As for disco — yeah, the Brits pretty much contracted that out in the 70s, although there is the act that is the bridge between disco and pub rock — Ian Dury and the Blockheads.

  3. D,

    Yep – thinking about doing a Pub Rock series one of these days. But that’s outside the scope of an Eighties series (obviously).

  4. Loathsome, plodding, ponderous art-rock like Emerson Lake and Palmer

    Plodding, ponderous, yes, but hardly loathsome. ELP (P for Powell) – best concert I have ever seen. But then I fully expect you to dump on King Crimson as well. I bet you think Robert Fripp does not know his way around a guitar.

  5. Indeed it is, Mitch; Edmunds and Lowe were active in the 80s but their moment came before that, as did Dury’s.

  6. JPA,

    Emerson, Lake, Palmer, Powell (two different guys and iterations of ELP), and King Crimson / Fripp were all excellent musicians. I watch vids of Emerson playing the Hammond B3, and Fripp just playing, and go “wow”.

    But the music never grabbed me.

    Loathsome may have been hyperbolic. I was a little punchy when I wrote that.

  7. You’re underestimating and leaving out the effects of the “prog rock” groups that punk was a direct reaction to, such as Pink Floyd, The Moody Blues, and the mentioned EL&P to list just a few of the British ones. The prog rock movement was stifling for a lot of the British music scene until punk came along as a reaction to the high-falutin’ “art” and “message” of prog rock. There was a reason that Johnny Rotten wore the Pink Floyd shirt with the “I Hate” scrawled on it. Punk came and went, but the ponderous prog rock that it was a reaction to continued on and was far more profitable.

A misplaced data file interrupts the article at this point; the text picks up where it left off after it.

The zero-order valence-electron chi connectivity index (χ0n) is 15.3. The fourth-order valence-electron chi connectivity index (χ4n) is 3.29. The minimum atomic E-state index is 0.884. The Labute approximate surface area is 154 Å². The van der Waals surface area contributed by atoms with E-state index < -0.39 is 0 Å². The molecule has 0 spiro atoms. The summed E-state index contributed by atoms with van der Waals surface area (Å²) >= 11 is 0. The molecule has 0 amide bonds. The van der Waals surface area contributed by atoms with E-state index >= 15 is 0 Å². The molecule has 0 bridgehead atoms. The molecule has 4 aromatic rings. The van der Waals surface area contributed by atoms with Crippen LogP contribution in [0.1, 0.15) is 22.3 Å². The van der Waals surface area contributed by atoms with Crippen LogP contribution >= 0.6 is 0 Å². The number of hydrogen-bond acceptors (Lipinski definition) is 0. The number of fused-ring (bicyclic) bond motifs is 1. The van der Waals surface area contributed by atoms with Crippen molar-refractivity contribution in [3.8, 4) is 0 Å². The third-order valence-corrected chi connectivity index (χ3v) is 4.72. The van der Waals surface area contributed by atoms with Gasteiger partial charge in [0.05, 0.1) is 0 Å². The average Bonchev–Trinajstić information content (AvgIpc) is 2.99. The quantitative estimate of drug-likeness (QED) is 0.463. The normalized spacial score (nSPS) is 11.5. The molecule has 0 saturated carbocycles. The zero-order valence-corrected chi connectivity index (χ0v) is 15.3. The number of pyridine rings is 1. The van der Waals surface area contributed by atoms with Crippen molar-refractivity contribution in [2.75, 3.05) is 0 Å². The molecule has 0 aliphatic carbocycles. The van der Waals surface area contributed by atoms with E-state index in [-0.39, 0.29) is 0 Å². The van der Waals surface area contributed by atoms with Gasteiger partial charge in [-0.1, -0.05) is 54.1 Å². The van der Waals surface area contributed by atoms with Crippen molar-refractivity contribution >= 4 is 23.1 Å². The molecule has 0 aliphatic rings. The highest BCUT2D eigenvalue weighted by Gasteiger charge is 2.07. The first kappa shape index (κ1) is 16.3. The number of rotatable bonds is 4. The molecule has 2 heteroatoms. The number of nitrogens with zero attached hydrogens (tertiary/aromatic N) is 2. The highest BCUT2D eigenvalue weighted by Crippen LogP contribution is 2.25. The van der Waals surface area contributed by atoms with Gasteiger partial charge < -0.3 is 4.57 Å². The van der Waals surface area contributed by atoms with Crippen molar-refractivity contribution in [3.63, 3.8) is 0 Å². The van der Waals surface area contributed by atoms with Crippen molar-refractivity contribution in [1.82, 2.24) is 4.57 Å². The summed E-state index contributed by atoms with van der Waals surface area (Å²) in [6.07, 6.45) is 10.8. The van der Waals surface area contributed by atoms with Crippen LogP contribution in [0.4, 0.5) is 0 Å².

Personally, I preferred the musicianship of the prog rock artists to the hard-core punkers in general. Tarkus by EL&P was one of my introductions to pop/prog rock, and the very interesting music time signatures and is one of the better uses of synthesizers. For someone who had a deep interest in mainly classical music it actually got me more interested in pop music even though I only discovered that album considerably past its recording date.

    And the early rampant nihilism of punk before the edge wore off was little more than pretentious posing of twits who should have known better but were too drug and alcohol addled to realize it, at least in most cases. They never outgrew the “deep discussions” typical of most junior high druggies. But Judas Priest, Motorhead, Iron Maiden, and Sweet? Just plain fun. Music, attitude, and no attempt to make a larger social commentary that “true artists” seem to require. A lot of the punk movement were “artists” who were “suffering for their work.”

    But there’s no denying that punk reinvigorated pop music. But punk didn’t survive the collision with pop, though: the punkers could resist anything but temptation, and with success came the sex, money, and drugs that destroyed their movement.